I did not know how Fast Days began before I started volunteering for CAFOD.  For me, from now on, Fast Days will always bring this great story to mind and I will be much more aware of how small sacrifices from me can help other families to live more fulfilled and sustainable lives.






Help us fight hunger and malnutrition in Zimbabwe this Lent Fast Day.

Marjorie Henrie, an office volunteer in Southwark volunteer centre, shares what she has discovered about hunger and malnutrition in Zimbabwe after reading the CAFOD Lent Fast Day briefing. She also describes how it inspired her to want to take part in Fast Day in her parish.   

Photo - Thom Flint Marian stands with other members of Chinyama community veg garden with her twomonthold baby girl Talent

Marian stands proudly with other members of Chinyama community vegetable garden, holding her two-month-old baby girl Talent.

I was so choked to hear that across the world, malnutrition still kills almost three million children every year! I had absolutely no idea about this.  It is so sad to hear that for children who survive malnutrition, the effects can be long-lasting. Lack of the rightfood can stunt growth and even if children have a good diet in later life, the effects of early malnutrition remain. Imagine…. into adulthood, many undernourished children never reach their full height potential.

It was fascinating then to hear that in Zimbabwe the collapse of the economy, combined with changes in the climate have led many in the country struggling to feed themselves over the last few years.  And very sad to know that in Zimbabwe, one in four children under five have stunted growth from not getting enough good food.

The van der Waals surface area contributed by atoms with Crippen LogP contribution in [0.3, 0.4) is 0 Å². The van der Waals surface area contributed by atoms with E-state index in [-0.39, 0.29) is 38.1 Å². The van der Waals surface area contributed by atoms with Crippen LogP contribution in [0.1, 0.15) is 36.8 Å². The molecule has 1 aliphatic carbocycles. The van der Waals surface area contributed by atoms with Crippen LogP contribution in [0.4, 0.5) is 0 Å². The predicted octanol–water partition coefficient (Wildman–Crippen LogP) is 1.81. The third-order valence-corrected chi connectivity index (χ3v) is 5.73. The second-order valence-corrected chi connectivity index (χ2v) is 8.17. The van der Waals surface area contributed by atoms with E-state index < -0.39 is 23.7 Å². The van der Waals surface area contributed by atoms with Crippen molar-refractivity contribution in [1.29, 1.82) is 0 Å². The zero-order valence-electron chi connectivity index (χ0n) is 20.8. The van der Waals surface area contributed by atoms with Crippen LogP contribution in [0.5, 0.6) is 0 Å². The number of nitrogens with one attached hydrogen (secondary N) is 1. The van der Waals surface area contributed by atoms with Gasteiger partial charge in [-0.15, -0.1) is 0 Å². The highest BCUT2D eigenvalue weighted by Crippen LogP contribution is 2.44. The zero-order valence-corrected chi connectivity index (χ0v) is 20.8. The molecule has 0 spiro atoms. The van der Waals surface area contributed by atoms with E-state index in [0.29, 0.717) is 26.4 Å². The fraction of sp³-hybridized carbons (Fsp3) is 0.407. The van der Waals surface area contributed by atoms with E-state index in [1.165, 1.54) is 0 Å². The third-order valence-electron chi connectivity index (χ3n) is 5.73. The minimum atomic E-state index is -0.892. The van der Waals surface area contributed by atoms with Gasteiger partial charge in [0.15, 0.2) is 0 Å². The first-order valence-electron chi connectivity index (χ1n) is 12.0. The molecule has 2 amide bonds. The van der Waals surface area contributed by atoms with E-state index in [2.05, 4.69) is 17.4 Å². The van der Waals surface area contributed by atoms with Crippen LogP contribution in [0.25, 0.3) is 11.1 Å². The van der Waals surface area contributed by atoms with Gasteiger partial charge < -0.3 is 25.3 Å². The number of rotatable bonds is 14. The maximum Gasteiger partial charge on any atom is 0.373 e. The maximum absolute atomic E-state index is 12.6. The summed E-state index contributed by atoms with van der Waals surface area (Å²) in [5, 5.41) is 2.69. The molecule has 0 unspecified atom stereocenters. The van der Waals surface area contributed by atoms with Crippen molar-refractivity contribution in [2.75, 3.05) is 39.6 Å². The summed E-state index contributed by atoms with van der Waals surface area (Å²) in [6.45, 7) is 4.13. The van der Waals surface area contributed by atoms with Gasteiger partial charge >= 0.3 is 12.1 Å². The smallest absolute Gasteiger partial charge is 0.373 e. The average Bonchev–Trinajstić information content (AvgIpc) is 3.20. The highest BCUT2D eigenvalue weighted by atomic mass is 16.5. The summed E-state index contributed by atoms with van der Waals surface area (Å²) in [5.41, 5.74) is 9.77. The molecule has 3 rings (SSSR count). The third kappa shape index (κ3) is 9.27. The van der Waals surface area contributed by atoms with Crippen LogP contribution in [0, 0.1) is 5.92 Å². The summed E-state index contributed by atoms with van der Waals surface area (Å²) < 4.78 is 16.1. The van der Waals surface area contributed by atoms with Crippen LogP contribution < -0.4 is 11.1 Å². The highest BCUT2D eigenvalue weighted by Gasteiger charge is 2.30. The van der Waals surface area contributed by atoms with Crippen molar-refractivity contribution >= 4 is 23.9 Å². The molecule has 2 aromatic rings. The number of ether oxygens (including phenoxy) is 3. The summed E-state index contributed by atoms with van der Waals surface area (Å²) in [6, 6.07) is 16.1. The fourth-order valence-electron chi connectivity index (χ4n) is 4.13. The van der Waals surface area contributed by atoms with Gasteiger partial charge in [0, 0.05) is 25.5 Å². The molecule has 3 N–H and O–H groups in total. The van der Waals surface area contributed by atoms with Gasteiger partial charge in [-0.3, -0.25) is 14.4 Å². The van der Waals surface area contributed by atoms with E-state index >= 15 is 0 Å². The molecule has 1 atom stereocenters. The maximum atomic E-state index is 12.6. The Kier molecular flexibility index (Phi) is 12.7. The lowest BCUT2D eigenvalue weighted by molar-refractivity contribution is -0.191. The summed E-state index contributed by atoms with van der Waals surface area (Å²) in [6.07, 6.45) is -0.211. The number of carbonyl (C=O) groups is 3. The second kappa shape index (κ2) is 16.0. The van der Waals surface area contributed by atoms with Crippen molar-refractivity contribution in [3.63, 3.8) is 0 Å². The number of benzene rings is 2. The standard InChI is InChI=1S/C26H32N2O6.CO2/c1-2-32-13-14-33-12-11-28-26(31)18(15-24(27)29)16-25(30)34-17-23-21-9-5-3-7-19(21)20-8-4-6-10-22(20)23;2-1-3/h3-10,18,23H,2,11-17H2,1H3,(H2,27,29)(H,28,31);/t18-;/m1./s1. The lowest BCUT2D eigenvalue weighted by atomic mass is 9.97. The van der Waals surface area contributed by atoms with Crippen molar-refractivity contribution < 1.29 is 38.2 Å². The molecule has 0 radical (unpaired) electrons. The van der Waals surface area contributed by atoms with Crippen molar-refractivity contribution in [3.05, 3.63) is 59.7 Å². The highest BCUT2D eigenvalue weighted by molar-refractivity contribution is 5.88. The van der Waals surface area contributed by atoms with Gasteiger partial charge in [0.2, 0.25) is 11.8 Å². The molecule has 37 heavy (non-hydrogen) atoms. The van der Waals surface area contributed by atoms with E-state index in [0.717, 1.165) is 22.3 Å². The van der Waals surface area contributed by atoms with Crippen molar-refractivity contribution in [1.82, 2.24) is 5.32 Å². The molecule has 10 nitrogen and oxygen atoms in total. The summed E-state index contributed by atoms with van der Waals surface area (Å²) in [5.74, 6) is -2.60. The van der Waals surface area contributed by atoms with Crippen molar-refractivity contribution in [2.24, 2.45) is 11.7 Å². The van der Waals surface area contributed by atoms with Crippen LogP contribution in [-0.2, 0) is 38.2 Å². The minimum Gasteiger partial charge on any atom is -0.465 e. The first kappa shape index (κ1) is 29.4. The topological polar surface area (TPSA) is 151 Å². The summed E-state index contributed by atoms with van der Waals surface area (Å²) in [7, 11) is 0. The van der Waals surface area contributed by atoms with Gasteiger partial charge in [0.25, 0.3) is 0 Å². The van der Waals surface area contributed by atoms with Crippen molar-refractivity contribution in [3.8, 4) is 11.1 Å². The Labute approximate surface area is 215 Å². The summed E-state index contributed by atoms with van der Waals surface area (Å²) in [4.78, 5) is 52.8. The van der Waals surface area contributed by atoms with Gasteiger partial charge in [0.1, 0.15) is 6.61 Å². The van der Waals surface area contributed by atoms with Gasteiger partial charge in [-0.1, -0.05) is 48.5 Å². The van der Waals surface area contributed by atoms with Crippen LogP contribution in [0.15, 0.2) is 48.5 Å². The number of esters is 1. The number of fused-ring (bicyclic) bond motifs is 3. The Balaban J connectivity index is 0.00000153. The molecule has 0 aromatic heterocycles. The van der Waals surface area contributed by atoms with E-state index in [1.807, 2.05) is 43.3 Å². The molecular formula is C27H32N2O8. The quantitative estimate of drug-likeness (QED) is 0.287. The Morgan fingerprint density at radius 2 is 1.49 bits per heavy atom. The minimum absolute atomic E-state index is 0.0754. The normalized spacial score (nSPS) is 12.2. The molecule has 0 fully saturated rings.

Marian's family

(From L to R) Tawanda, Kiniel, Svondo (boy in blue t-shirt, front row), Marian holding baby Talent, Tafara (girl in checked skirt


However our support for CAFOD’s response means we can do something about it. I was touched with Marian’s story about her children.

To think that, when she’d leave her son Tawanda in the morning while she went looking for work, he would still be sitting in the same place hours later, is terrible.


planting veg seeds

CAFOD gave Marian vegetable seeds, nutrition and farming training, and fenced off a community vegetable garden to keep it safe from livestock

And to know that Marian’s youngest son, Svondo, is healthy and growing well compared to when Tawanda was his age because of CAFOD giving Marian vegetable seeds, nutrition and farming training, makes me feel it is worth taking part in Lent Family Fast Day in my parish.

Of course UK-AID’s commitment to match all donations up to 5 million pounds means that all our efforts can be doubled… how moving.

If you want to hear more about Lent Family Fast Day 2018. Zimbabwe and CAFOD’s response:

  1. Join your local Lent Family Fast Day Briefing
  2. Watch our film for more information
  3. Read our resources online

Hair raising fun at St John Payne’s 2017 CAFOD Fair!

Year 13 Students at St John Payne school in Chelmsford take part in organising a CAFOD Fair each year to fundraise for our work in overseas development, emergency relief and advocacy.

Lots of fun, sweet things and exciting activities were on offer including hula-hooping, icing biscuits, leg-waxing, ‘pin the nose on Rudolph’, home-made cake and sweet stalls, and mugs of hot chocolate and whipped cream!

Over the years this annual event has raised a lot of money for CAFOD with 2017’s fair raising over £350!

This year they were also raising awareness about our ‘Power to Be’ campaign, in which we are calling on  the World Bank, to shift the balance to support renewable energy which tackles poverty, so everyone can have the chance to fulfil their God-given potential.

We’d like to send a big ‘thank you ‘to all the students and staff who organised and took part in the fair for your continuously generous commitment to our work.